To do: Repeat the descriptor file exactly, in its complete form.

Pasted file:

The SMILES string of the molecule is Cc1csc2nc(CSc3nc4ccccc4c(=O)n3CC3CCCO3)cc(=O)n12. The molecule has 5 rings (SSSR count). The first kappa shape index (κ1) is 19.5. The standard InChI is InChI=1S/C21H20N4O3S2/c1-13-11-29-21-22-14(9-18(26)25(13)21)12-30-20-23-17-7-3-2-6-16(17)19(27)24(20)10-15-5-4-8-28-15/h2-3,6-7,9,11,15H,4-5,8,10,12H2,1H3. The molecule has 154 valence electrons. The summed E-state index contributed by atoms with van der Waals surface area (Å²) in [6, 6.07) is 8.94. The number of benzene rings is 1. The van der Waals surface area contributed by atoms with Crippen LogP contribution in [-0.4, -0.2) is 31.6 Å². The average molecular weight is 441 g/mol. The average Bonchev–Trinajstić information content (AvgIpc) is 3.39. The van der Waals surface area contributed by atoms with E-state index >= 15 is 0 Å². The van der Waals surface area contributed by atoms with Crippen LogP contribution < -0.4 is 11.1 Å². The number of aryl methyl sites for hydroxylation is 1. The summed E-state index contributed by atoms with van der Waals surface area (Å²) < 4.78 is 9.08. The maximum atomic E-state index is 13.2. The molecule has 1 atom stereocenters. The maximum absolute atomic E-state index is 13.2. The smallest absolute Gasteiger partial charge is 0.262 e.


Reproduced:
The SMILES string of the molecule is Cc1csc2nc(CSc3nc4ccccc4c(=O)n3CC3CCCO3)cc(=O)n12. The molecule has 5 rings (SSSR count). The first kappa shape index (κ1) is 19.5. The standard InChI is InChI=1S/C21H20N4O3S2/c1-13-11-29-21-22-14(9-18(26)25(13)21)12-30-20-23-17-7-3-2-6-16(17)19(27)24(20)10-15-5-4-8-28-15/h2-3,6-7,9,11,15H,4-5,8,10,12H2,1H3. The molecule has 154 valence electrons. The summed E-state index contributed by atoms with van der Waals surface area (Å²) in [6, 6.07) is 8.94. The number of benzene rings is 1. The van der Waals surface area contributed by atoms with Crippen LogP contribution in [-0.4, -0.2) is 31.6 Å². The average molecular weight is 441 g/mol. The average Bonchev–Trinajstić information content (AvgIpc) is 3.39. The van der Waals surface area contributed by atoms with E-state index >= 15 is 0 Å². The van der Waals surface area contributed by atoms with Crippen LogP contribution < -0.4 is 11.1 Å². The number of aryl methyl sites for hydroxylation is 1. The summed E-state index contributed by atoms with van der Waals surface area (Å²) < 4.78 is 9.08. The maximum atomic E-state index is 13.2. The molecule has 1 atom stereocenters. The maximum absolute atomic E-state index is 13.2. The smallest absolute Gasteiger partial charge is 0.262 e.